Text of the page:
The review is just the latest major study to debunk a health claim for omega-3 supplements. Earlier this year, for example, a large review reported that omega-3 supplements have no effect on reducing the risk of developing type 2 diabetes. Other reviews have found the supplements offer no protection against heart disease or stroke. Nor do they help ward off macular degeneration.
Because previous research has found lower levels of omega-3 in people with depression and anxiety, it’s been suggested that omega 3 supplements might help with the prevention and treatment of those disorders.
But as the authors of the new review point out, those studies were observational, and their findings may have resulted from reverse causation. In other words, it’s quite possible that the low levels of omega-3 fatty acids detected in people with depression and anxiety is the result of those conditions (because they can lead to a poor diet), not a contributor to them.
Analyzing the best data
For the current study, researchers at the University of East Anglia in the United Kingdom, reviewed 31 randomized clinical trials (considered the gold standard of medical research) involving more than 41,000 people with or without depression and anxiety. In those trials, which ran for at least six months, participants were randomly assigned to take either an omega 3 supplement or some kind of placebo.
At the beginning and again at the end of the studies, participants filled out special questionnaires designed to identify symptoms of depression and anxiety. When the before and after questionnaires were compared, the data revealed that the supplements had no effect on preventing either condition. Nor was there good evidence that the supplements helped relieve existing symptoms.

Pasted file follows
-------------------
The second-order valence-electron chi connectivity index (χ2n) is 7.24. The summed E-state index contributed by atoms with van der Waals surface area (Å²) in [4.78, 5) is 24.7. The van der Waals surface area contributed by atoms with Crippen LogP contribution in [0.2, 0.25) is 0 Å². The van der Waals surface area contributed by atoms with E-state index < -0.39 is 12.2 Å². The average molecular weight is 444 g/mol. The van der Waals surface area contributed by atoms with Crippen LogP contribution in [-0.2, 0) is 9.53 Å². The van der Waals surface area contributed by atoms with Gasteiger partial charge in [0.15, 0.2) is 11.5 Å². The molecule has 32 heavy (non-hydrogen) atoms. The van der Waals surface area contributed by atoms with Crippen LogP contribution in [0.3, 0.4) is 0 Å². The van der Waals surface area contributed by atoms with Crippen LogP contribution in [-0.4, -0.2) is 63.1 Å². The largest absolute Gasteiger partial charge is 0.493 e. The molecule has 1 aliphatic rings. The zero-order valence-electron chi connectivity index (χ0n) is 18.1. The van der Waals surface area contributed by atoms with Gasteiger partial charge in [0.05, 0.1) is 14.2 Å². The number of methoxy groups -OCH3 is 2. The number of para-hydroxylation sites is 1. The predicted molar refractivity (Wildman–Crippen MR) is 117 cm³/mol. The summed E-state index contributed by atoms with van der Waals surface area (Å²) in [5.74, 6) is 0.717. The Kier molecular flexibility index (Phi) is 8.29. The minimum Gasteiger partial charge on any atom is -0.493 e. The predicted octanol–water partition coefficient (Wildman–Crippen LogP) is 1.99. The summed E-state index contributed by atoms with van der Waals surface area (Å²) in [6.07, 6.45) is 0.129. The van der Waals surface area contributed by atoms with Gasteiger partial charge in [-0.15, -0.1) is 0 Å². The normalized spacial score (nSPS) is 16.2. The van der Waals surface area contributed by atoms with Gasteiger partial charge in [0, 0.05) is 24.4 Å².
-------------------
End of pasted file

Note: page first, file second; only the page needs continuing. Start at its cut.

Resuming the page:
In fact, taking omega-3 supplements was associated in the studies with an increased risk of developing depressive symptoms, although the risk was quite small. (The data suggested that the supplements would have to be taken by 1,000 people for one person to develop depressive symptoms.)
“This large systematic review included information from many thousands of people over long periods,” said Lee Hooper, the study’s lead author and an epidemiologist at Great Britain’s University of East Anglia, in a released statement. “Despite all this information, we don’t see protective effects.”
“The most trustworthy studies consistently showed little or no effect of long-chain omega-3 fats on depression or anxiety, and they should not be encouraged as a treatment,” she added.
Limitations and implications
The review comes with caveats. The studies used different ways of assessing symptoms of depression and anxiety, for example. And some of the studies lacked complete information about the participants’ baseline levels of omega-3. Baseline levels could influence the effectiveness of taking omega-3 supplements because, presumably, increasing omega-3 would have a greater effect in people who start out with low levels of the nutrient.
Still, this review offers one of the most comprehensive analyses to date on the topic.
“Physicians should not recommend omega-3 supplements for reducing depression or anxiety risk, and evidence of effectiveness in existing depression is of very low quality,” the study concludes.
That’s not to say that people shouldn’t make sure they get omega-3 fatty acids from fish or other foods.
“Oily fish can be a very nutritious food as part of a balanced diet. But we found that there is no demonstrable value in people taking omega-3 oil supplements for the prevention or treatment of depression and anxiety,” says Katherine Deane, the study’s lead author and a clinical researcher at the University of East Anglia, in a released statement.
“Considering the environmental concerns about industrial fishing and the impact it is having on fish stocks and plastic pollution in the oceans, it seems unhelpful to continue to swallow fish oil tablets that give no benefit,” she added.